ALBANY — State Attorney General Letitia James on Tuesday said she will investigate evidence of unequal treatment of minority prospective home buyers by real estate agents revealed in Newsday’s “Long Island Divided” stories this week, saying the articles are a call for action.
“Fair access to housing is a basic civil right that all New Yorkers, including Long Island residents, are entitled to,” said James in a statement issued Tuesday. “The pattern of discrimination uncovered by Newsday’s intrepid reporting raises significant concerns and calls for action.
“I have directed the Civil Rights Bureau in my office to investigate these serious allegations and we encourage Long Island residents to report any instances of housing discrimination,” James said.
The federal Fair Housing Act prohibits discrimination in the housing market based on race, color or national origin. The Civil Rights Bureau of the state Attorney General’s Office enforces that law as well as the state Human Rights law, which protects against discrimination in housing. Under those measures, real estate agents are generally prohibited from describing the racial makeup of a community or giving unequal treatment to clients based on race or ethnicity.
The statement said the investigation would include claims of “steering” minority buyers to more integrated neighborhoods and reports that some agents required mortgage preapproval and other restrictions before they would show a property to a prospective buyer who was African American, Hispanic or Asian-American. The statement indicated the investigation would examine the actions of real estate salespeople as well as their companies.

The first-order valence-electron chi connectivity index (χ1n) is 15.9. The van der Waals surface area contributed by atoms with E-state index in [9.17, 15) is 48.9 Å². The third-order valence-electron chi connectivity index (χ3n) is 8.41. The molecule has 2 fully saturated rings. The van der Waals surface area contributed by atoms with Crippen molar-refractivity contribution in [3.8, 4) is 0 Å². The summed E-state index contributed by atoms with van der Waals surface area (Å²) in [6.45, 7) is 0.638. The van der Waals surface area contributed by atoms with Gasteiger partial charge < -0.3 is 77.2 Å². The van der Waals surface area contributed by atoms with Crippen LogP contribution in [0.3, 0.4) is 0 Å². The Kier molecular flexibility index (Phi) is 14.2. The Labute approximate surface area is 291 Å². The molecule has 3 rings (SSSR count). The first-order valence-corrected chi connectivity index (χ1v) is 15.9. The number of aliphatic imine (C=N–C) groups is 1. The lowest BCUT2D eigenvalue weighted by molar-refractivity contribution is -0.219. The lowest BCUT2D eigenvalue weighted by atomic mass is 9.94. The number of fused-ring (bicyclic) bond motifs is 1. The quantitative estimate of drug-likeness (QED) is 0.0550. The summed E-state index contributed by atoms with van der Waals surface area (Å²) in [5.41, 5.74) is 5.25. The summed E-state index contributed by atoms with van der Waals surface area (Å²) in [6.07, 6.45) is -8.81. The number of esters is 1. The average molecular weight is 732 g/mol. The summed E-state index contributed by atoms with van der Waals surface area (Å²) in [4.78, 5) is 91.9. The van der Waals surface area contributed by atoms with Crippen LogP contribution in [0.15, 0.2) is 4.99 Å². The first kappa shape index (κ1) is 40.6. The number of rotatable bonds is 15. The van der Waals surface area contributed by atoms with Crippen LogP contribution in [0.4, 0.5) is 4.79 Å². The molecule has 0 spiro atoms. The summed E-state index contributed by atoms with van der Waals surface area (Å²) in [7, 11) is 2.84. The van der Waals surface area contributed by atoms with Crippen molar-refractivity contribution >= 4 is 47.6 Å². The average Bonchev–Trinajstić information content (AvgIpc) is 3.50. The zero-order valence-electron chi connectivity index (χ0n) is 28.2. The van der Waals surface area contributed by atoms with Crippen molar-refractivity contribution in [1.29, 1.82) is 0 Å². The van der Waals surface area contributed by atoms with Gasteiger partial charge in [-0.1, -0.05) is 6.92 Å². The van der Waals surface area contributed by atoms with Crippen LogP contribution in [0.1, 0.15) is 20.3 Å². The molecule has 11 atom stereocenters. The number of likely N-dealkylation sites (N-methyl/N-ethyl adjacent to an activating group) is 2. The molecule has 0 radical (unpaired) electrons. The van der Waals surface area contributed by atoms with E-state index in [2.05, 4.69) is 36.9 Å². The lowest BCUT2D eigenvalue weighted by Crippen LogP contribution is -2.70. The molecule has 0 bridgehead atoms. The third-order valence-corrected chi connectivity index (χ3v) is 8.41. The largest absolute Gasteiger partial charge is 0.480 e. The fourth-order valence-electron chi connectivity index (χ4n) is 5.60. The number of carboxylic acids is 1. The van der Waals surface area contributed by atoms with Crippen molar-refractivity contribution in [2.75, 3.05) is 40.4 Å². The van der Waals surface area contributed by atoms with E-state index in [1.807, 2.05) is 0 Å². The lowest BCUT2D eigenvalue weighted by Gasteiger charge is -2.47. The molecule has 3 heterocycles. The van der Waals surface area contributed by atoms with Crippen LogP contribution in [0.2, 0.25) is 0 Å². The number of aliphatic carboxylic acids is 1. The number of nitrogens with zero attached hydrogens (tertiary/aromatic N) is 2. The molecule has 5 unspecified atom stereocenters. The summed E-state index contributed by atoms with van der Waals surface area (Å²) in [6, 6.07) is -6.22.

The attorney general’s office said investigations of this type can result in civil penalties. The office said it normally doesn’t announce investigations, but it is seeking the help of the public to provide tips that investigators can dig into.
The newspaper’s three-year investigation used undercover “testers” carrying hidden cameras and microphones. The report, for example, found some real estate agents appeared to steer minority men and women posing as prospective buyers to minority neighborhoods, while white “testers” were often directed to predominantly white neighborhoods.
“I’m very pleased that New York State Attorney General Tish James is going to investigate this matter,” said Assemb. Charles Lavine (D-Glen Cove). “This crisis is not a new development. It has been going on Long Island for close to 100 years if not more and it is emblematic of institutionalized racism that is not only prevalent in certain areas of Long Island, but throughout the United States. It’s time we confront this.”
James’ “investigation into housing discrimination on Long Island is welcome and an important step in holding perpetrators accountable,” said Sen. Todd Kaminsky (D-Long Beach). “But a review of the entire system and whether legislation might help create a more fair and equitable housing market is also in order and something that should be taken up in Albany as soon as possible.”
On Monday, the National Urban League called on James to investigate practices revealed in the articles.
“The type of discrimination that Newsday found is particularly insidious because it can remain in the shadows indefinitely,” Urban League president and chief executive Marc H. Morial said. “Until the testers compared notes, they had no idea they’d experienced vastly different treatment by the real estate agents.”
The Fair Housing Justice Center on Monday also called on state licensing regulators to investigate.
“We will do everything in our power under the law to protect the civil rights of New Yorkers and ensure that no one is denied housing based on their personal background,” James said Tuesday.